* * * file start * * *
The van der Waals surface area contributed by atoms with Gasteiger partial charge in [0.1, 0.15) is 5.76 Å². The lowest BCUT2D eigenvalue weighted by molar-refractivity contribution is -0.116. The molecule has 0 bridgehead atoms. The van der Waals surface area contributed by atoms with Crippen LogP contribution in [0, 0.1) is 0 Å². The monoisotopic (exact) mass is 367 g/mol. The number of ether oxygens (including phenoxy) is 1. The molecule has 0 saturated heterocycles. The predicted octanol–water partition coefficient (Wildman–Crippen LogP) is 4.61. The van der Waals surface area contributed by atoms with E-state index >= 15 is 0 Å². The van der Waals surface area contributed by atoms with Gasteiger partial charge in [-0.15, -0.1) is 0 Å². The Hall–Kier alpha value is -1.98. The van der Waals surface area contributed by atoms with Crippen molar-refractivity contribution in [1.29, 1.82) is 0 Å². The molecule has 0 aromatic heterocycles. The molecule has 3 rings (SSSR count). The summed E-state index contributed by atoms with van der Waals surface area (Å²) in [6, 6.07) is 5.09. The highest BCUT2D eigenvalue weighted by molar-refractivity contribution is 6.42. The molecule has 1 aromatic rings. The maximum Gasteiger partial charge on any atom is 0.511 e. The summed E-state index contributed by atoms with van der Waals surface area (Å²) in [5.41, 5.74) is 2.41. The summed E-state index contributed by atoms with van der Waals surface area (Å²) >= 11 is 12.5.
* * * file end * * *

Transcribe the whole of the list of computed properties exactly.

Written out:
The van der Waals surface area contributed by atoms with Gasteiger partial charge in [0.1, 0.15) is 5.76 Å². The lowest BCUT2D eigenvalue weighted by molar-refractivity contribution is -0.116. The molecule has 0 bridgehead atoms. The van der Waals surface area contributed by atoms with Crippen LogP contribution in [0, 0.1) is 0 Å². The monoisotopic (exact) mass is 367 g/mol. The number of ether oxygens (including phenoxy) is 1. The molecule has 0 saturated heterocycles. The predicted octanol–water partition coefficient (Wildman–Crippen LogP) is 4.61. The van der Waals surface area contributed by atoms with E-state index >= 15 is 0 Å². The van der Waals surface area contributed by atoms with Gasteiger partial charge in [-0.15, -0.1) is 0 Å². The Hall–Kier alpha value is -1.98. The van der Waals surface area contributed by atoms with Crippen molar-refractivity contribution in [1.29, 1.82) is 0 Å². The molecule has 0 aromatic heterocycles. The molecule has 3 rings (SSSR count). The summed E-state index contributed by atoms with van der Waals surface area (Å²) in [6, 6.07) is 5.09. The highest BCUT2D eigenvalue weighted by molar-refractivity contribution is 6.42. The molecule has 1 aromatic rings. The maximum Gasteiger partial charge on any atom is 0.511 e. The summed E-state index contributed by atoms with van der Waals surface area (Å²) in [5.41, 5.74) is 2.41. The summed E-state index contributed by atoms with van der Waals surface area (Å²) >= 11 is 12.5.